A stable electrical supply and low rates should give Los Angeles an edge as a home for power-hungry industrial users, say real estate brokers and economic observers. Yet few if any firms are expected to relocate to the city, where high taxes and shortages of both large facilities and open space offset its energy advantage.
“Yes, the power is available with no problem. But are you going to be able to find the land you need,” said Jack Kyser, chief economist at the Los Angeles County Economic Development Corp.
The reliability and price of electrical power is one of many factors--such as rental rates, availability of labor and transportation links--that companies consider when shopping for real estate. But spiking electricity prices and the threat of more rolling blackouts have moved the power-supply issue much higher on the list.
Industrial customers served by Southern California Edison and Pacific Gas & Electric Co.--the two investor-owned utilities hard hit by the state’s energy crises--were dealt an average rate increase of 49%. As a result, the electric bill for a large manufacturer served by Edison is about twice as much as that of a similar company in Los Angeles, according to the Los Angeles Department of Water and Power.
“Companies are definitely taking into consideration the increased cost of power,” said property broker Darla Longo of CB Richard Ellis. “They are asking ‘what’s the power source?’ and are looking into buying a generator.”
Frequent headlines about power disruptions and energy shortages have prompted some brokers and property owners in Los Angeles to tout the city as an oasis of reliable energy.
“We’ve actually integrated it into our marketing program,” said Greg Dyer, one of the brokers in charge of sales and leasing at the Port of Los Angeles Distribution Center, a nearly 2-million-square-foot warehouse development in San Pedro.
“Whether it’s a short-term or a long-term problem, it doesn’t matter because here you are going to be guaranteed power,” said Dyer, who works for CB Richard Ellis.
Energy was not a hot topic last year when project developer Overton Moore Properties signed its first major tenant, a freight distribution company. But electrical supplies could play a bigger role as brokers begin to market the second phase, which is under construction, Dyer said.
A few firms have focused on areas with stable energy supplies. The owner of a 70,000-square-foot assembly plant is looking only in Riverside because that city’s municipal power supply--like Los Angeles'--has remained stable, said Larry Harmsen, Southern California manager of Prologis Trust, which operates distribution centers.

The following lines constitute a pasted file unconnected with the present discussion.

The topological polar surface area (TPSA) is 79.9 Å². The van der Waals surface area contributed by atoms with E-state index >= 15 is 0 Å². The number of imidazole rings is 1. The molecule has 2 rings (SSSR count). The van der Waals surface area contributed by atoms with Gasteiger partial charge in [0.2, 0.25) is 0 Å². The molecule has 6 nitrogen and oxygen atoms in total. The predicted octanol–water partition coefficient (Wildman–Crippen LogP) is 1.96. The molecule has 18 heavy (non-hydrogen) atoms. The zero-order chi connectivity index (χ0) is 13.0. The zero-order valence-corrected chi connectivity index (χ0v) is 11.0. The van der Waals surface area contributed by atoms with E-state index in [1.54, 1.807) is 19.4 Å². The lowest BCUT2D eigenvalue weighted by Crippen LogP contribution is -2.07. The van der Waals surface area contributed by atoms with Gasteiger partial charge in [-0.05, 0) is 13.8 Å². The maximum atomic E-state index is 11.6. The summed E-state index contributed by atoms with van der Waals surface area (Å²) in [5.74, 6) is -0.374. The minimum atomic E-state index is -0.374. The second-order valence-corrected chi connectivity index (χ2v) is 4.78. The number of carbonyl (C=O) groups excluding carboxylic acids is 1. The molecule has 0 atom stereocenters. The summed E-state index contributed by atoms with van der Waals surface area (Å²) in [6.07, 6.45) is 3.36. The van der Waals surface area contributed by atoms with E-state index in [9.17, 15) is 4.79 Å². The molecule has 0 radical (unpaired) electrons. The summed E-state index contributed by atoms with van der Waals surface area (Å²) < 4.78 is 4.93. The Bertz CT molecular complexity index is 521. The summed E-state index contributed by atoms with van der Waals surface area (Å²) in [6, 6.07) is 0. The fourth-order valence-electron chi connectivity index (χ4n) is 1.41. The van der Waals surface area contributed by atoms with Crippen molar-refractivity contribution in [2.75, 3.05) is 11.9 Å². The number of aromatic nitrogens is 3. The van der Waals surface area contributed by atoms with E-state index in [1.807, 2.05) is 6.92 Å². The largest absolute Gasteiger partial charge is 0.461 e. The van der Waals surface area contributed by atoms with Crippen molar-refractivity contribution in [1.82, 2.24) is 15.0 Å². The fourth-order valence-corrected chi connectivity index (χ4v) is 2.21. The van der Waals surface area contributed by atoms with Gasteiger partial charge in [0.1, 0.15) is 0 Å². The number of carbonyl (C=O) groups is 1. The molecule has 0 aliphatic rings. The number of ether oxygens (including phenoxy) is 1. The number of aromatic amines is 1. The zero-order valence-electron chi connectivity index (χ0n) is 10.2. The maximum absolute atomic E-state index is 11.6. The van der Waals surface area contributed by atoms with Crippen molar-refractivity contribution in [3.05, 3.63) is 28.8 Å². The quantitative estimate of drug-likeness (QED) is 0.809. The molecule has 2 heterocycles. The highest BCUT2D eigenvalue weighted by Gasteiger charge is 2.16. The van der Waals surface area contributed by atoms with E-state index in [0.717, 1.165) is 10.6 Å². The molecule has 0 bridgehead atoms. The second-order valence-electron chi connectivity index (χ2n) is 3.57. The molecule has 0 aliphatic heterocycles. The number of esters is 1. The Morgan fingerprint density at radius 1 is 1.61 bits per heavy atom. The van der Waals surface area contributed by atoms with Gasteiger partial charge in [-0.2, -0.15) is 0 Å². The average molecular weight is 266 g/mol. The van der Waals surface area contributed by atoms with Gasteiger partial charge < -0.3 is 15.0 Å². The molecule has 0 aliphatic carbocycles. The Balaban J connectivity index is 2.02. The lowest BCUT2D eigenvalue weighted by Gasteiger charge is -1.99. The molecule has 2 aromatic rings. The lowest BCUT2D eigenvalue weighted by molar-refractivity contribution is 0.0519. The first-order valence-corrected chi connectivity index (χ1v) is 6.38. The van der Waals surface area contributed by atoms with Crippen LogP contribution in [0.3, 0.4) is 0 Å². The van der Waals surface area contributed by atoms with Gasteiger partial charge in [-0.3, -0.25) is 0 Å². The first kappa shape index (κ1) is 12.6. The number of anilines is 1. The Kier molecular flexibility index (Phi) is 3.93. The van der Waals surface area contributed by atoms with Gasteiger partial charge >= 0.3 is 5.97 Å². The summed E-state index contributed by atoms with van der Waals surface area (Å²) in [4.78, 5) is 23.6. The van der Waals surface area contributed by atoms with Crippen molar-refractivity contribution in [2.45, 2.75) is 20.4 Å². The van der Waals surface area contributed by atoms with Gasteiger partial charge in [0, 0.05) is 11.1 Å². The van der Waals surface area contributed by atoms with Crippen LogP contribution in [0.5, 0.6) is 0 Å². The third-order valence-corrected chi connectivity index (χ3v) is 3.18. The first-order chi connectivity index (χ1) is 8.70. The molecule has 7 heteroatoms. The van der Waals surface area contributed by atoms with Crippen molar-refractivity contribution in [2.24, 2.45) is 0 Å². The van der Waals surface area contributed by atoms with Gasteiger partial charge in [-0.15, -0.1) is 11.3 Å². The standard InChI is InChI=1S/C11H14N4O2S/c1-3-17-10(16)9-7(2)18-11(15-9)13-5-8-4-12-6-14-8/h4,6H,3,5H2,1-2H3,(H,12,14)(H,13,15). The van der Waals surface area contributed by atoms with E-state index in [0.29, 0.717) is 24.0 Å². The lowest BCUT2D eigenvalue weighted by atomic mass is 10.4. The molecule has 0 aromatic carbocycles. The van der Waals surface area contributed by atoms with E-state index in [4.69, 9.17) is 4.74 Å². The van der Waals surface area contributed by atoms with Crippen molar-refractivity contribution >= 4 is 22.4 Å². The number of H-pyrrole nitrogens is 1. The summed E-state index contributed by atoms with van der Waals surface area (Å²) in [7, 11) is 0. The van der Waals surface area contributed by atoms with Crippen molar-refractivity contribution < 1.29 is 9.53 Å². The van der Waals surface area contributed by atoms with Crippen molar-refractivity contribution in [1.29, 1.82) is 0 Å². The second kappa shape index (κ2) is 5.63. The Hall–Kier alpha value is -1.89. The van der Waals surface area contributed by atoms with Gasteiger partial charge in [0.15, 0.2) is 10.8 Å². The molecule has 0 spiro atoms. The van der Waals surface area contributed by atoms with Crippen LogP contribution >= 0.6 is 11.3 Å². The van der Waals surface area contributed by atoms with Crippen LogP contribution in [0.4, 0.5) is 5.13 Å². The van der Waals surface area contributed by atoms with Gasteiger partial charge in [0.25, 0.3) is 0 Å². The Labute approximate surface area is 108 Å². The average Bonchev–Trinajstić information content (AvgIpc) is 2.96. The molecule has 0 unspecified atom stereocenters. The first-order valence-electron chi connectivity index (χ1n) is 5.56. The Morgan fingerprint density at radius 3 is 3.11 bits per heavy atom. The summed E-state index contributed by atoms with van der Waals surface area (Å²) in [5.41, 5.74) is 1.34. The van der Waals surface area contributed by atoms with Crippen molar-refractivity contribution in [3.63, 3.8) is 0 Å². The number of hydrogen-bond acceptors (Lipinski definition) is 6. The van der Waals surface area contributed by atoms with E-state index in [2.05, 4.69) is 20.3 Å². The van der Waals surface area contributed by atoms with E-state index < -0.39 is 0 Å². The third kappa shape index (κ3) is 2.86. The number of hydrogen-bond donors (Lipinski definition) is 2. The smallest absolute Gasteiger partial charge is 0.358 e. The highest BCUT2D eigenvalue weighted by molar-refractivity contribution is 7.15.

“They’re not looking at Ontario, which Edison serves,” said Harmsen, who declined to reveal his client’s identity. “They are looking specifically in Riverside to ensure [reliable] power.”
But Harmsen and other industrial real estate experts say few firms have acted on their energy fears. One large firm served by Los Angeles’ power utility is on the verge of moving into an area of the San Gabriel Valley where Southern California Edison is the electrical supplier, said Elaine Cullen, regional manager for the LAEDC. Cullen declined to identify the firm, but said it has met numerous times with Edison about how to mitigate any potential energy irregularities.
Cullen said the firm and others view it as a short-term problem that could be resolved by the time the new plant is up and running in 18 months to two years.
The power crisis did not have any visible effect on developer Trammell Crow’s new Irwindale Business Center, a 120-acre industrial and office park served by Edison. About 60% of the project’s first phase has been leased or sold and the second phase is about 45% spoken for, said leasing and sales agent Phil Lombardo.
The power supply may not be as reliable as in Los Angeles, but the new tenants at the Irwindale site are guaranteed to save money on rent. Leasing rates in Irwindale are about half what they would be for a comparable building in the San Fernando Valley.
“They’re not underestimating the impact of the power crisis but users are still looking at occupancy costs and the availability of labor,” Lombardo said. “There are other things beyond power that will contribute to the success of a business.”